Sunspots and Credit Frictions

January 25, 2010

By Sharon Harrison and Mark Weder

We examine a general equilibrium model with collateral constraints and increasing returns to scale in production. The utility function is nonseparable, with no income effect on the consumer’s choice of leisure. Unlike this model without a collateral constraint, we find that indeterminacy of equilibria is possible. Hence, business cycles can be driven by self-fulfilling expectations. This is the case for more realistic parametrizations than in previous, similar models without these features.

Models with increasing returns to scale have a nasty tendency for indeterminacy, as Roger Famer has shown. It was thought that introducing nonseparable utility was sufficient to prevent this (Jaimovich 2008, Meng and Yip 2008), but it appears that collateral constraints à la Kiyotaki and Moore (1997) make it reappear. This raises again the specter of self-fulfilling expectations and sunspots as possible sources of business cycles. In particular, would the last recession fit this description?


Search Frictions and Asset Price Volatility

January 18, 2010

By B. Ravikumar and Enchuan Shao

We examine the quantitative effect of search frictions in product markets on asset price volatility. We combine several features from Shi (1997) and Lagos and Wright (2005) in a model without money. Households prefer special goods and general goods. Special goods can be obtained only via a search in decentralized markets. General goods can be obtained via trade in centralized competitive markets and via ownership of an asset. There is only one asset in our model that yields general goods. The asset is also used as a medium of exchange in the decentralized market to obtain the special goods. The value of the asset in facilitating transactions in the decentralized market is determined endogenously. This transaction role makes the asset pricing implications of our model different from those in the standard asset pricing model. Our model not only delivers the observed average rate of return on equity and the volatility of the equity price, but also accounts for most of the spectral characteristics of the equity price.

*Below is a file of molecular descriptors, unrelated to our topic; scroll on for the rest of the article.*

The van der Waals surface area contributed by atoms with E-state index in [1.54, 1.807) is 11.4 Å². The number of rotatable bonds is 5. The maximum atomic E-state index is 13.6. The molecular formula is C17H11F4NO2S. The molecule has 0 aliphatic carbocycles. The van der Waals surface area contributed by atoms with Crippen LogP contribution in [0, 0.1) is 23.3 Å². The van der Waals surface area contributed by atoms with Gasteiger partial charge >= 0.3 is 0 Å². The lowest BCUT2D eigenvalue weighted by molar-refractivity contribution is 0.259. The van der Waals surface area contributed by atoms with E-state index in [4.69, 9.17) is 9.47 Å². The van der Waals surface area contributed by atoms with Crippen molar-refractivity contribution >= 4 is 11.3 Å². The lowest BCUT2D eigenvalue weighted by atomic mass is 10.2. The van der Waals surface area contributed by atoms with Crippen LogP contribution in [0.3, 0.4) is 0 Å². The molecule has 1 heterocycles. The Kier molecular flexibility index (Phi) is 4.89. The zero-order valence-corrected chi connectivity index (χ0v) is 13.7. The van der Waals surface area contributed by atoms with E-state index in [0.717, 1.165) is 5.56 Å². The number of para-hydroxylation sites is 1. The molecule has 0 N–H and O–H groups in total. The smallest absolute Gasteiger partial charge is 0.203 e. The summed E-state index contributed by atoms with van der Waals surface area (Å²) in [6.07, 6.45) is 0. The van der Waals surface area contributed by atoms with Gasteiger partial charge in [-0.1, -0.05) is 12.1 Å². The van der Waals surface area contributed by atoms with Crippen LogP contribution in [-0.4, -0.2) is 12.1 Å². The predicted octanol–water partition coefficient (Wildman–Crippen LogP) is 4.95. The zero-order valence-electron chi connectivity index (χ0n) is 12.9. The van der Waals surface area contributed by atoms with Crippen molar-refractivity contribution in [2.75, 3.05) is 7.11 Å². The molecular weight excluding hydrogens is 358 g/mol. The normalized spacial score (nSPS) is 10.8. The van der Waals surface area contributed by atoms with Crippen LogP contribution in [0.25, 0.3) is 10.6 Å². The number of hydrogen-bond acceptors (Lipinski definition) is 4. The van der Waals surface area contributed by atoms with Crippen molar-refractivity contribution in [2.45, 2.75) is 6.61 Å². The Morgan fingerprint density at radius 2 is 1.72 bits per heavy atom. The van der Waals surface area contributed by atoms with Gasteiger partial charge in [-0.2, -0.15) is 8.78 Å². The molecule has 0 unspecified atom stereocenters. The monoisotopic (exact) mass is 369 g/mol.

The Shi (1997) and the Lagos and Wright (2005) models have become very important tools in understanding money. In this model, money is replaced by a dividend yielding asset, that thus takes the role of medium of exchange and store of value. Is this a good representation of an asset whose pricing behavior Ravikumar and Shao try to replicate? An economy without money may have very different asset dynamics than with money.

Do Credit Constraints Amplify Macroeconomic Fluctuations?

January 12, 2010

By Zheng Liu, Pengfei Wang and Tao Zha

Previous studies on financial frictions have been unable to establish the empirical significance of credit constraints in macroeconomic fluctuations. This paper argues that the muted impact of credit constraints stems from the absence of a mechanism to explain the observed persistent comovements between housing prices and business investment. We develop such a mechanism by incorporating two key features into a DSGE model: we identify shocks that shift the demand for collateral assets and we allow productive agents to be credit-constrained. A combination of these two features enables our model to successfully generate an empirically important mechanism that amplifies and propagates macroeconomic fluctuations through credit constraints.

Intuitively, it seems natural that credit constraint would make business cycles worse. Yet, it has proven to be really difficult to get anything quantitatively important. Maybe it is because it really does not matter that much, at least in aggregate terms. Or maybe it is that we simply have not yet identified the relevant economic mechanism. This paper suggests one that seems to do the trick.